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Endangered and Threatened Species; Initiation of a Status Review under the Endangered Species Act for Cusk

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National Marine Fisheries Service (NMFS), National Oceanic and Atmospheric Administration, Commerce.


Notice of initiation of a status review under the Endangered Species Act (ESA); request for information.


We, NMFS, announce the initiation of a status review for the cusk and solicit information on the status of, and threats to, the species.


Information regarding the status of, and threats to, the cusk must be received by April 1, 2007.


You may submit information by any one of the following methods:

  • Fax: 978-281-9394, Attention: Kim Damon-Randall-Damon
  • Mail: Information on paper, disk, or CD-ROM should be addressed to the Assistant Regional Administrator for Protected Resources, NMFS, Protected Resources Division, One Blackburn Drive, Gloucester, MA 01930.
  • E-mail: Include in the subject line the following identifier: cusk status review.
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Kim Damon-Randall, NMFS Northeast Region, 978-281-9300 ext. 6535; or Marta Nammack, NMFS-HQ, Office of Protected Resources, 301-713-1401 ext. 180.

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Because of concern over declines in abundance, we identified cusk (Brosme brosme) as a species of concern on April 15, 2004 (69 FR 19975). In May 2003, the Committee on the Status of Endangered Wildlife in Canada (COSEWIC) completed a status report for cusk in Canada and assessed the species status as threatened. In April 2006, the Minister of the Environment referred the assessment back to COSEWIC for further information and consideration. It is, therefore, unclear whether cusk will be listed in Canada under the Species at Risk Act.

Our Northeast Fisheries Science Center (NEFSC) autumn bottom trawl survey biomass index for cusk has fluctuated considerably, but a declining trend has been evident since the late 1960s, with all indices remaining at or close to record-low levels from 1985 through 2002 (Sosebee and Cadrin, 2006). The 1998 biomass index is near zero and is the record low. Cusk have been found to be distributed primarily in deeper waters in the central portion of the Gulf of Maine where a declining trend is also apparent on the distribution maps, and where very few fish were caught in 1993-1997 and 1998-2002 (Sosebee and Cadrin, 2006). Mean length has also declined from 24 inches (62 cm) during 1964 to 1987 to 19 inches (50 cm) during the period of 1988 to 1998. In the early 1970s, individual fish weight averaged 3 kg but was reduced by 50 percent to 1.5 kg in the late 1990s. Landings and survey indices have dropped considerably from 1984 to 2004 (NMFS, 2004). The ratio of landings to survey biomass estimates has been increasing since 1986, which implies increased exploitation over that time period.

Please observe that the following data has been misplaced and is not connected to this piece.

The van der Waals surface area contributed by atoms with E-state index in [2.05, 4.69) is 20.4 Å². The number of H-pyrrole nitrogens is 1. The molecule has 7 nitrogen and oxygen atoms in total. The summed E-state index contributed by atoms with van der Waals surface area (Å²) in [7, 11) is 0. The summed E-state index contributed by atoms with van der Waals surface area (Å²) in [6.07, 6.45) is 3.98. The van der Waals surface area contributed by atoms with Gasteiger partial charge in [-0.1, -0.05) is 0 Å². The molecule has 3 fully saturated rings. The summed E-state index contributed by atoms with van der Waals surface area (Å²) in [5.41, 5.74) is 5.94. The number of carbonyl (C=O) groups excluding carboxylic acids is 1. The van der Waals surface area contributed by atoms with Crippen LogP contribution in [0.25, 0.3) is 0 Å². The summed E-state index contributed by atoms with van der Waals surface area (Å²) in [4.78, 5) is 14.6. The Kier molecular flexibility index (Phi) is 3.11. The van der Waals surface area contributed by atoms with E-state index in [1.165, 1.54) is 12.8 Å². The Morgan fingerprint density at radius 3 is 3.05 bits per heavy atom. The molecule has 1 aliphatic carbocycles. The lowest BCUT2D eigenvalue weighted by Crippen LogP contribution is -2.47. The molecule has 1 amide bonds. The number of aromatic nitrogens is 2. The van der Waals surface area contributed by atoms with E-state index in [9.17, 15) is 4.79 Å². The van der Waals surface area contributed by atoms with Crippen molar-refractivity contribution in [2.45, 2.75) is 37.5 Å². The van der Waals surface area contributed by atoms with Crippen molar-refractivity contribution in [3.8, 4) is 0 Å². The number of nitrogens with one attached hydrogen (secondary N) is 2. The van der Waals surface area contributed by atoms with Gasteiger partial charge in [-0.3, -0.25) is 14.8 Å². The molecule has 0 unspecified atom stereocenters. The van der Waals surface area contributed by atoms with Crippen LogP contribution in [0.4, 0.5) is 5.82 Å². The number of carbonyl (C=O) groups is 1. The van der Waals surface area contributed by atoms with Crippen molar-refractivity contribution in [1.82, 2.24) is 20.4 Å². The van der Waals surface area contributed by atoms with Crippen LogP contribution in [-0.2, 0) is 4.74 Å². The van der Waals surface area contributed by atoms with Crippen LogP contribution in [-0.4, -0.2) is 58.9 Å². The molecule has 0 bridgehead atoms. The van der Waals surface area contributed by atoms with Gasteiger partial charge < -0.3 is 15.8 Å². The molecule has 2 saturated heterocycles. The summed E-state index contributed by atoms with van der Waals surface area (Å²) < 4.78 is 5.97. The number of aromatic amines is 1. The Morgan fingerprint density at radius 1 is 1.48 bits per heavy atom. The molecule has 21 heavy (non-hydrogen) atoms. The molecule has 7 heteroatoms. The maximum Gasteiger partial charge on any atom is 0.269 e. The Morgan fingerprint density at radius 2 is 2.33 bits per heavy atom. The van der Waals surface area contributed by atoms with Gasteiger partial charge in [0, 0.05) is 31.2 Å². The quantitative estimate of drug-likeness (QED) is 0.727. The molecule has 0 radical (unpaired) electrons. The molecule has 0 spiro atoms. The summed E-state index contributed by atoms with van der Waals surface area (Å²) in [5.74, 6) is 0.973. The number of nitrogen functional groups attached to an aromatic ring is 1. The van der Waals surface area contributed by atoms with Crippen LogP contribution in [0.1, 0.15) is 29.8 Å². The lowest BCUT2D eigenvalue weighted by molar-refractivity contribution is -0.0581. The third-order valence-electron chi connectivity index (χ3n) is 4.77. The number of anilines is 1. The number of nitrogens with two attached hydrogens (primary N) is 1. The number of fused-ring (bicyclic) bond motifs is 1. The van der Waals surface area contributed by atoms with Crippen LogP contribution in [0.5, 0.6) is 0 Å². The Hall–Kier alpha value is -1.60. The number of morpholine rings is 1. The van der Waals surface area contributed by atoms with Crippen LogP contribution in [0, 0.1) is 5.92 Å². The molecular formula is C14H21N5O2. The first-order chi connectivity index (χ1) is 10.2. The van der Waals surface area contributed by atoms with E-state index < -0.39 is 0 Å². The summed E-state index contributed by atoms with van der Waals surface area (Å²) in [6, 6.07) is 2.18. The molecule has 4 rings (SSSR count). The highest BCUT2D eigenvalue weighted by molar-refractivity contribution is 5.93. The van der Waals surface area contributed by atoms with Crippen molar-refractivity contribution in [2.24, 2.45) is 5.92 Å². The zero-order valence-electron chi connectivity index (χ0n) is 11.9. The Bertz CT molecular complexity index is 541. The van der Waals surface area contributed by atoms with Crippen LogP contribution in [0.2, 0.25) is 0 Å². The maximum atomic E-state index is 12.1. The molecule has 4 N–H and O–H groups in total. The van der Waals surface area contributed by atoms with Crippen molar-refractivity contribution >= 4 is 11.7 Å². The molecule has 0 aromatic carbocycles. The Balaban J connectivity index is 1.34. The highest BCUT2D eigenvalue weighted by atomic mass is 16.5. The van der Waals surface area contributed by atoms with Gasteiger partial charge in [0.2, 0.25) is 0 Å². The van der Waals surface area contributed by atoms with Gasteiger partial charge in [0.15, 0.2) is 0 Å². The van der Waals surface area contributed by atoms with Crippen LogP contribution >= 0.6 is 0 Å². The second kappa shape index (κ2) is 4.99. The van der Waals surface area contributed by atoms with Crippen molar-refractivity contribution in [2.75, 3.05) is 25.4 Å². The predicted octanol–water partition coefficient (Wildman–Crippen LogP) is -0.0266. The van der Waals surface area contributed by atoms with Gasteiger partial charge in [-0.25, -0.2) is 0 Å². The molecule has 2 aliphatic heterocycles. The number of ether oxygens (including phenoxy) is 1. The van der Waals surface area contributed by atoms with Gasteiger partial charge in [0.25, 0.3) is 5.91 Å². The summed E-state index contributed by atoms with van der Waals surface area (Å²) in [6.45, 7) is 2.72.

In the United States, the cusk fishery is not presently managed. Fishing was unrestricted in Canada until 1999 when limitations were established for landings in the Scotia-Fundy region. Despite these limitations, fishing continues to be a source of mortality. Fishing mortality is one of the prime factors for the observed decline. This appears to be a transboundary species, and, as such, conservation measures may be needed both in the United States and Canada.

Our notice establishing the species of concern list states that as resources permit, we intend to conduct status reviews, collect documentation, and make appropriate amendments relevant to species on the list (69 FR 19975; April 15, 2004). As such, we are initiating a status review for cusk. We will use the status review report and any other information that we obtain during this process to determine if listing this species under the ESA is warranted or if this species should be retained or removed from the species of concern list.

Request for Information

To support this status review, we are soliciting information relevant to the status of and threats to the species, including, but not limited to, information on the following topics: (1) Historical and current abundance and distribution of the species; (2) potential factors for the species' decline throughout its range; (3) rates of capture and release of the species from both recreational and commercial fisheries; (4) post-release mortality; (5) life history information (size/age at maturity, growth rates, fecundity, reproductive rate/success, etc.); (6) morphological and molecular information to assist in determining stock structure; (7) threats to the species, particularly: (a) Present or threatened destruction, modification, or curtailment of habitat or range; (b) over-utilization for commercial, recreational, scientific, or educational purposes; (c) disease or predation; (d) inadequacy of existing regulatory mechanisms; or (e) other natural or manmade factors affecting its continued existence; and (8) any ongoing conservation efforts for the species. See DATES and ADDRESSES for guidance on and deadlines for submitting information.

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Dated: March 5, 2007.

James H. Lecky,

Director, Office of Protected Resources, National Marine Fisheries Service.

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[FR Doc. E7-4260 Filed 3-8-07; 8:45 am]